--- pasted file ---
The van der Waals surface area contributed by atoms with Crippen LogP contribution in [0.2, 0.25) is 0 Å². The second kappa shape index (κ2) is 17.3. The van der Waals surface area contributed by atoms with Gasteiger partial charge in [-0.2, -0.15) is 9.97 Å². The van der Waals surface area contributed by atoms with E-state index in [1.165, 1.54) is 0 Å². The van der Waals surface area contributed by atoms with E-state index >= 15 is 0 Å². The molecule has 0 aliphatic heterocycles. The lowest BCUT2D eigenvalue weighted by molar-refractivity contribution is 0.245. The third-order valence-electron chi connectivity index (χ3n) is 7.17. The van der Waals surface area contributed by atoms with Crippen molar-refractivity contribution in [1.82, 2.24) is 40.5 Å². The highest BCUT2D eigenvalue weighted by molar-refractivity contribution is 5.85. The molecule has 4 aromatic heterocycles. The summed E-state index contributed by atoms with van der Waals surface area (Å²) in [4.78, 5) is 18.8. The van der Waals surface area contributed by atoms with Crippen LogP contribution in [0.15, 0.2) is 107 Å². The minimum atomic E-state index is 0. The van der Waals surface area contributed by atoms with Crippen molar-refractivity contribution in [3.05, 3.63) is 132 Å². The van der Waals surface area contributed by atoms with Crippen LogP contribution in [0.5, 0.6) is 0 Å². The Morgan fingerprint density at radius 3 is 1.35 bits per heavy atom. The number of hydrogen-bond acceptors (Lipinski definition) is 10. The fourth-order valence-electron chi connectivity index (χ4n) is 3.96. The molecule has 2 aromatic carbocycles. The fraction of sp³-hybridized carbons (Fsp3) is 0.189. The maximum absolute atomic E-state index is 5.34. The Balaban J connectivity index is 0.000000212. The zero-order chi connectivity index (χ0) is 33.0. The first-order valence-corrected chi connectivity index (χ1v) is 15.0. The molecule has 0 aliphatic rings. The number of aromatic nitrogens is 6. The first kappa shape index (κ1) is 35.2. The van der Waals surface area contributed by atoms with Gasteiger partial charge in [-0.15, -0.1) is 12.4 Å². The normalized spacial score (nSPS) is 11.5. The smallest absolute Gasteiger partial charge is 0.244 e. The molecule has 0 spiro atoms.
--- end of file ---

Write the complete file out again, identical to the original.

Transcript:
The van der Waals surface area contributed by atoms with Crippen LogP contribution in [0.2, 0.25) is 0 Å². The second kappa shape index (κ2) is 17.3. The van der Waals surface area contributed by atoms with Gasteiger partial charge in [-0.2, -0.15) is 9.97 Å². The van der Waals surface area contributed by atoms with E-state index in [1.165, 1.54) is 0 Å². The van der Waals surface area contributed by atoms with E-state index >= 15 is 0 Å². The molecule has 0 aliphatic heterocycles. The lowest BCUT2D eigenvalue weighted by molar-refractivity contribution is 0.245. The third-order valence-electron chi connectivity index (χ3n) is 7.17. The van der Waals surface area contributed by atoms with Crippen molar-refractivity contribution in [1.82, 2.24) is 40.5 Å². The highest BCUT2D eigenvalue weighted by molar-refractivity contribution is 5.85. The molecule has 4 aromatic heterocycles. The summed E-state index contributed by atoms with van der Waals surface area (Å²) in [4.78, 5) is 18.8. The van der Waals surface area contributed by atoms with Crippen LogP contribution in [0.15, 0.2) is 107 Å². The minimum atomic E-state index is 0. The van der Waals surface area contributed by atoms with Crippen molar-refractivity contribution in [3.05, 3.63) is 132 Å². The van der Waals surface area contributed by atoms with Crippen LogP contribution in [0.5, 0.6) is 0 Å². The Morgan fingerprint density at radius 3 is 1.35 bits per heavy atom. The number of hydrogen-bond acceptors (Lipinski definition) is 10. The fourth-order valence-electron chi connectivity index (χ4n) is 3.96. The molecule has 2 aromatic carbocycles. The fraction of sp³-hybridized carbons (Fsp3) is 0.189. The maximum absolute atomic E-state index is 5.34. The Balaban J connectivity index is 0.000000212. The zero-order chi connectivity index (χ0) is 33.0. The first-order valence-corrected chi connectivity index (χ1v) is 15.0. The molecule has 0 aliphatic rings. The number of aromatic nitrogens is 6. The first kappa shape index (κ1) is 35.2. The van der Waals surface area contributed by atoms with Gasteiger partial charge in [-0.15, -0.1) is 12.4 Å². The normalized spacial score (nSPS) is 11.5. The smallest absolute Gasteiger partial charge is 0.244 e. The molecule has 0 spiro atoms.